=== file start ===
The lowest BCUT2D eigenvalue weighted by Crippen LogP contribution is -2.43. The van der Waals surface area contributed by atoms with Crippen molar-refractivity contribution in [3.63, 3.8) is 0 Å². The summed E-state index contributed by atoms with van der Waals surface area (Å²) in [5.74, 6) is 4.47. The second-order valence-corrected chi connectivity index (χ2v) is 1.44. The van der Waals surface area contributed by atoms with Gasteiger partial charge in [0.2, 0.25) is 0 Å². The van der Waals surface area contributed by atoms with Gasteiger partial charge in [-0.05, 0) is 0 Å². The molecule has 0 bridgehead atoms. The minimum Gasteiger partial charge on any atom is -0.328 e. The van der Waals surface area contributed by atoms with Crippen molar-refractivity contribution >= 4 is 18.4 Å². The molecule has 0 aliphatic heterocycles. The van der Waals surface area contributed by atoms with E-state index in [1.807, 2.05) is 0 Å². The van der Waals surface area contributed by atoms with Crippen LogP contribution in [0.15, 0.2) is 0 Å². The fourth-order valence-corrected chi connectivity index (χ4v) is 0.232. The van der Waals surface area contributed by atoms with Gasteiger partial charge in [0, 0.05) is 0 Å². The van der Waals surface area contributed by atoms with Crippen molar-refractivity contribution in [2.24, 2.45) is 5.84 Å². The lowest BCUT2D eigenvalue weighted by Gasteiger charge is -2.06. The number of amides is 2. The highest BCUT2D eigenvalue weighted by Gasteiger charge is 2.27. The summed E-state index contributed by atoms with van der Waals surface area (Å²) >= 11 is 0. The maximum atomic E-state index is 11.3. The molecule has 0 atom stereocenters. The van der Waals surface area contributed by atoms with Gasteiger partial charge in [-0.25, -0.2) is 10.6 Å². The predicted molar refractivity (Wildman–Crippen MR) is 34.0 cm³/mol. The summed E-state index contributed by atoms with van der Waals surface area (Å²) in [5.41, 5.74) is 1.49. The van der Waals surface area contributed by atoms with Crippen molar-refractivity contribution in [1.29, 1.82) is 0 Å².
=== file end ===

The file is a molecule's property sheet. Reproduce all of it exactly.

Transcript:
The lowest BCUT2D eigenvalue weighted by Crippen LogP contribution is -2.43. The van der Waals surface area contributed by atoms with Crippen molar-refractivity contribution in [3.63, 3.8) is 0 Å². The summed E-state index contributed by atoms with van der Waals surface area (Å²) in [5.74, 6) is 4.47. The second-order valence-corrected chi connectivity index (χ2v) is 1.44. The van der Waals surface area contributed by atoms with Gasteiger partial charge in [0.2, 0.25) is 0 Å². The van der Waals surface area contributed by atoms with Gasteiger partial charge in [-0.05, 0) is 0 Å². The molecule has 0 bridgehead atoms. The minimum Gasteiger partial charge on any atom is -0.328 e. The van der Waals surface area contributed by atoms with Crippen molar-refractivity contribution >= 4 is 18.4 Å². The molecule has 0 aliphatic heterocycles. The van der Waals surface area contributed by atoms with E-state index in [1.807, 2.05) is 0 Å². The van der Waals surface area contributed by atoms with Crippen LogP contribution in [0.15, 0.2) is 0 Å². The fourth-order valence-corrected chi connectivity index (χ4v) is 0.232. The van der Waals surface area contributed by atoms with Gasteiger partial charge in [0, 0.05) is 0 Å². The van der Waals surface area contributed by atoms with Crippen molar-refractivity contribution in [2.24, 2.45) is 5.84 Å². The lowest BCUT2D eigenvalue weighted by Gasteiger charge is -2.06. The number of amides is 2. The highest BCUT2D eigenvalue weighted by Gasteiger charge is 2.27. The summed E-state index contributed by atoms with van der Waals surface area (Å²) >= 11 is 0. The maximum atomic E-state index is 11.3. The molecule has 0 atom stereocenters. The van der Waals surface area contributed by atoms with Gasteiger partial charge in [-0.25, -0.2) is 10.6 Å². The predicted molar refractivity (Wildman–Crippen MR) is 34.0 cm³/mol. The summed E-state index contributed by atoms with van der Waals surface area (Å²) in [5.41, 5.74) is 1.49. The van der Waals surface area contributed by atoms with Crippen molar-refractivity contribution in [1.29, 1.82) is 0 Å².